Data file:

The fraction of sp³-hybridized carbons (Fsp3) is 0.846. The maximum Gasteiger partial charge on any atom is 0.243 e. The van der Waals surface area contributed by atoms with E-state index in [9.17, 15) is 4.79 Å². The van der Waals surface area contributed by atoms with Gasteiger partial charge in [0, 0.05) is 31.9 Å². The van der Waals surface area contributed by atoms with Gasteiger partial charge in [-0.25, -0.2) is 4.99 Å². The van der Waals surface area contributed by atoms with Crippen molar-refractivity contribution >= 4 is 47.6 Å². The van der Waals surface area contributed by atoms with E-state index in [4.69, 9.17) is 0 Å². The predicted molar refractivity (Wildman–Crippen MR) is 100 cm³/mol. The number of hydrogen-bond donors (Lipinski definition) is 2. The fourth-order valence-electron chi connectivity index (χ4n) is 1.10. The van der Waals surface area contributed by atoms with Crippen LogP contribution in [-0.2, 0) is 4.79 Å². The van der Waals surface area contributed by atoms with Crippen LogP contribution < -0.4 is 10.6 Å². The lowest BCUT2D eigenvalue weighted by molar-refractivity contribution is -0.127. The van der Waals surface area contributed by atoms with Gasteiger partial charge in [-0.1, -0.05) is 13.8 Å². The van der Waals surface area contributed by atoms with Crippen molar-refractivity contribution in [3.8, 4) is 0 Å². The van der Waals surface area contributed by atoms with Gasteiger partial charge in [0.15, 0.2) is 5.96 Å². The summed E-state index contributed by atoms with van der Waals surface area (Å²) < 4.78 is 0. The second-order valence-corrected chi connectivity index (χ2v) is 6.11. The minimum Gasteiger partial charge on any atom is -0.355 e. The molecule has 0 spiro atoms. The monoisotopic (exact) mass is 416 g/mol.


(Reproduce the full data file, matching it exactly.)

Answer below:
The fraction of sp³-hybridized carbons (Fsp3) is 0.846. The maximum Gasteiger partial charge on any atom is 0.243 e. The van der Waals surface area contributed by atoms with E-state index in [9.17, 15) is 4.79 Å². The van der Waals surface area contributed by atoms with Gasteiger partial charge in [0, 0.05) is 31.9 Å². The van der Waals surface area contributed by atoms with Gasteiger partial charge in [-0.25, -0.2) is 4.99 Å². The van der Waals surface area contributed by atoms with Crippen molar-refractivity contribution >= 4 is 47.6 Å². The van der Waals surface area contributed by atoms with E-state index in [4.69, 9.17) is 0 Å². The predicted molar refractivity (Wildman–Crippen MR) is 100 cm³/mol. The number of hydrogen-bond donors (Lipinski definition) is 2. The fourth-order valence-electron chi connectivity index (χ4n) is 1.10. The van der Waals surface area contributed by atoms with Crippen LogP contribution in [-0.2, 0) is 4.79 Å². The van der Waals surface area contributed by atoms with Crippen LogP contribution < -0.4 is 10.6 Å². The lowest BCUT2D eigenvalue weighted by molar-refractivity contribution is -0.127. The van der Waals surface area contributed by atoms with Gasteiger partial charge in [-0.1, -0.05) is 13.8 Å². The van der Waals surface area contributed by atoms with Crippen molar-refractivity contribution in [3.8, 4) is 0 Å². The van der Waals surface area contributed by atoms with Gasteiger partial charge in [0.15, 0.2) is 5.96 Å². The summed E-state index contributed by atoms with van der Waals surface area (Å²) < 4.78 is 0. The second-order valence-corrected chi connectivity index (χ2v) is 6.11. The minimum Gasteiger partial charge on any atom is -0.355 e. The molecule has 0 spiro atoms. The monoisotopic (exact) mass is 416 g/mol.